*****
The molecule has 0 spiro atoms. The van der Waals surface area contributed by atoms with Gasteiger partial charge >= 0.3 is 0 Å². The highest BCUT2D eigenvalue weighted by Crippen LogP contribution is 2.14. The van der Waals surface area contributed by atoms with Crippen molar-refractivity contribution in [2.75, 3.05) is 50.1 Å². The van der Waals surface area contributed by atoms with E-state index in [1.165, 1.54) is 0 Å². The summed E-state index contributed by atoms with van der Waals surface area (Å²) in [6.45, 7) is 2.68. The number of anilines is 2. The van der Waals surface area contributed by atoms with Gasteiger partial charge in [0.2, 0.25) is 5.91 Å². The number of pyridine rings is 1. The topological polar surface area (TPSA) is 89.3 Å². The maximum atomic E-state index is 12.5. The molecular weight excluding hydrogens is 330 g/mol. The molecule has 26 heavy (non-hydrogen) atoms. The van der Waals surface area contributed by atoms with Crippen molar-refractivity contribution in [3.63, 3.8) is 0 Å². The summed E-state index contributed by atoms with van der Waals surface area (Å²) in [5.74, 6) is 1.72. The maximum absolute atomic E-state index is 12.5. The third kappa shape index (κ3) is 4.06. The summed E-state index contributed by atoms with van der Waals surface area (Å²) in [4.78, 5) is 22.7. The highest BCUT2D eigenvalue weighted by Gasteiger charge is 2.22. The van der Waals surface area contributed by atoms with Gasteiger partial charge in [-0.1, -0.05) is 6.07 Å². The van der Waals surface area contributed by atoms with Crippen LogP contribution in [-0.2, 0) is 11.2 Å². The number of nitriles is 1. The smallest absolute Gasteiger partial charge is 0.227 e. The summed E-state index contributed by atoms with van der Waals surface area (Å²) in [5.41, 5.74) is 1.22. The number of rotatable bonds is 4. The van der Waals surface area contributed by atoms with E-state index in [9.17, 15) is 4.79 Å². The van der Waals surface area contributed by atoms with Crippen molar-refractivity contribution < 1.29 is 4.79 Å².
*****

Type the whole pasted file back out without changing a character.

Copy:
The molecule has 0 spiro atoms. The van der Waals surface area contributed by atoms with Gasteiger partial charge >= 0.3 is 0 Å². The highest BCUT2D eigenvalue weighted by Crippen LogP contribution is 2.14. The van der Waals surface area contributed by atoms with Crippen molar-refractivity contribution in [2.75, 3.05) is 50.1 Å². The van der Waals surface area contributed by atoms with E-state index in [1.165, 1.54) is 0 Å². The summed E-state index contributed by atoms with van der Waals surface area (Å²) in [6.45, 7) is 2.68. The number of anilines is 2. The van der Waals surface area contributed by atoms with Gasteiger partial charge in [0.2, 0.25) is 5.91 Å². The number of pyridine rings is 1. The topological polar surface area (TPSA) is 89.3 Å². The maximum atomic E-state index is 12.5. The molecular weight excluding hydrogens is 330 g/mol. The molecule has 26 heavy (non-hydrogen) atoms. The van der Waals surface area contributed by atoms with Crippen molar-refractivity contribution in [3.63, 3.8) is 0 Å². The summed E-state index contributed by atoms with van der Waals surface area (Å²) in [5.74, 6) is 1.72. The maximum absolute atomic E-state index is 12.5. The third kappa shape index (κ3) is 4.06. The summed E-state index contributed by atoms with van der Waals surface area (Å²) in [4.78, 5) is 22.7. The highest BCUT2D eigenvalue weighted by Gasteiger charge is 2.22. The van der Waals surface area contributed by atoms with Gasteiger partial charge in [-0.1, -0.05) is 6.07 Å². The van der Waals surface area contributed by atoms with Crippen LogP contribution in [-0.2, 0) is 11.2 Å². The number of nitriles is 1. The smallest absolute Gasteiger partial charge is 0.227 e. The summed E-state index contributed by atoms with van der Waals surface area (Å²) in [5.41, 5.74) is 1.22. The number of rotatable bonds is 4. The van der Waals surface area contributed by atoms with E-state index in [9.17, 15) is 4.79 Å². The van der Waals surface area contributed by atoms with Crippen molar-refractivity contribution < 1.29 is 4.79 Å².